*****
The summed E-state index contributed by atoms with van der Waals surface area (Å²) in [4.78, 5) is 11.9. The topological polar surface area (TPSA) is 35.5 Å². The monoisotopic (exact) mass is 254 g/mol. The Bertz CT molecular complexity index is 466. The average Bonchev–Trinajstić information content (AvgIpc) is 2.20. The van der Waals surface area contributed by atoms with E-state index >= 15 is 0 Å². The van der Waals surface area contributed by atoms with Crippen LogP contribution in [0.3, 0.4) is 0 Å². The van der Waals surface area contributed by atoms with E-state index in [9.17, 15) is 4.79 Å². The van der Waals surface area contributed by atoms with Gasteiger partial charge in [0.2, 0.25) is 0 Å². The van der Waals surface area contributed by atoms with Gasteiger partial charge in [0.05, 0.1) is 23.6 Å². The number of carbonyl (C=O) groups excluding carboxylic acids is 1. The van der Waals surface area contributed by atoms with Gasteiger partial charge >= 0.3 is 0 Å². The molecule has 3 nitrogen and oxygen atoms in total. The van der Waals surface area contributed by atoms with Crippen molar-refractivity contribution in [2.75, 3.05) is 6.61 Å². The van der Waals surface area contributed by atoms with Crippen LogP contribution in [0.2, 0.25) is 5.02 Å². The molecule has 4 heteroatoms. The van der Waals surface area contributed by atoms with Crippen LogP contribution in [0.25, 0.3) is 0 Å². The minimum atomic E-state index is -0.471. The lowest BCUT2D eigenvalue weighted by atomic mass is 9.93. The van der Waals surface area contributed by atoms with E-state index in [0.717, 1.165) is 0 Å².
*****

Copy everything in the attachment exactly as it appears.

The summed E-state index contributed by atoms with van der Waals surface area (Å²) in [4.78, 5) is 11.9. The topological polar surface area (TPSA) is 35.5 Å². The monoisotopic (exact) mass is 254 g/mol. The Bertz CT molecular complexity index is 466. The average Bonchev–Trinajstić information content (AvgIpc) is 2.20. The van der Waals surface area contributed by atoms with E-state index >= 15 is 0 Å². The van der Waals surface area contributed by atoms with Crippen LogP contribution in [0.3, 0.4) is 0 Å². The van der Waals surface area contributed by atoms with E-state index in [9.17, 15) is 4.79 Å². The van der Waals surface area contributed by atoms with Gasteiger partial charge in [0.2, 0.25) is 0 Å². The van der Waals surface area contributed by atoms with Gasteiger partial charge in [0.05, 0.1) is 23.6 Å². The number of carbonyl (C=O) groups excluding carboxylic acids is 1. The van der Waals surface area contributed by atoms with Gasteiger partial charge >= 0.3 is 0 Å². The molecule has 3 nitrogen and oxygen atoms in total. The van der Waals surface area contributed by atoms with Crippen molar-refractivity contribution in [2.75, 3.05) is 6.61 Å². The van der Waals surface area contributed by atoms with Crippen LogP contribution in [0.2, 0.25) is 5.02 Å². The molecule has 4 heteroatoms. The van der Waals surface area contributed by atoms with Crippen LogP contribution in [0.25, 0.3) is 0 Å². The minimum atomic E-state index is -0.471. The lowest BCUT2D eigenvalue weighted by atomic mass is 9.93. The van der Waals surface area contributed by atoms with E-state index in [0.717, 1.165) is 0 Å².